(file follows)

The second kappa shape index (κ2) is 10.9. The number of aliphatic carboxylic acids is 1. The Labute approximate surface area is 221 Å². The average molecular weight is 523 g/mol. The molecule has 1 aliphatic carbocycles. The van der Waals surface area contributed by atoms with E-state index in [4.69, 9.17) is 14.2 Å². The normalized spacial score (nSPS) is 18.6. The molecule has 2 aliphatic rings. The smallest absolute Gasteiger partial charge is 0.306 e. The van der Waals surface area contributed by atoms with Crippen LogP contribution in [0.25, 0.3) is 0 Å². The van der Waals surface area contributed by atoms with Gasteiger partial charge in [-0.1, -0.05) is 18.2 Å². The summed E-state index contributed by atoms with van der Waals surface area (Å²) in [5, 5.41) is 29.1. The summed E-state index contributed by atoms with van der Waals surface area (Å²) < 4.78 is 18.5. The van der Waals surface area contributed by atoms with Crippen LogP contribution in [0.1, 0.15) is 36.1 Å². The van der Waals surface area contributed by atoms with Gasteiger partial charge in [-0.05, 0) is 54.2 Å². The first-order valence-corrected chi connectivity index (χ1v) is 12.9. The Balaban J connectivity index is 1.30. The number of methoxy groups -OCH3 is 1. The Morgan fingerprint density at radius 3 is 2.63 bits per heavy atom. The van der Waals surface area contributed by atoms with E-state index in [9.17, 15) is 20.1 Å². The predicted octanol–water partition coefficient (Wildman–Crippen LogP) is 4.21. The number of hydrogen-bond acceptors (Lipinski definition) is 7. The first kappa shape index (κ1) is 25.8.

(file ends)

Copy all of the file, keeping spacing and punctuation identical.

The second kappa shape index (κ2) is 10.9. The number of aliphatic carboxylic acids is 1. The Labute approximate surface area is 221 Å². The average molecular weight is 523 g/mol. The molecule has 1 aliphatic carbocycles. The van der Waals surface area contributed by atoms with E-state index in [4.69, 9.17) is 14.2 Å². The normalized spacial score (nSPS) is 18.6. The molecule has 2 aliphatic rings. The smallest absolute Gasteiger partial charge is 0.306 e. The van der Waals surface area contributed by atoms with Crippen LogP contribution in [0.25, 0.3) is 0 Å². The van der Waals surface area contributed by atoms with Gasteiger partial charge in [-0.1, -0.05) is 18.2 Å². The summed E-state index contributed by atoms with van der Waals surface area (Å²) in [5, 5.41) is 29.1. The summed E-state index contributed by atoms with van der Waals surface area (Å²) < 4.78 is 18.5. The van der Waals surface area contributed by atoms with Crippen LogP contribution in [0.1, 0.15) is 36.1 Å². The van der Waals surface area contributed by atoms with Gasteiger partial charge in [-0.05, 0) is 54.2 Å². The first-order valence-corrected chi connectivity index (χ1v) is 12.9. The Balaban J connectivity index is 1.30. The number of methoxy groups -OCH3 is 1. The Morgan fingerprint density at radius 3 is 2.63 bits per heavy atom. The van der Waals surface area contributed by atoms with E-state index in [9.17, 15) is 20.1 Å². The predicted octanol–water partition coefficient (Wildman–Crippen LogP) is 4.21. The number of hydrogen-bond acceptors (Lipinski definition) is 7. The first kappa shape index (κ1) is 25.8.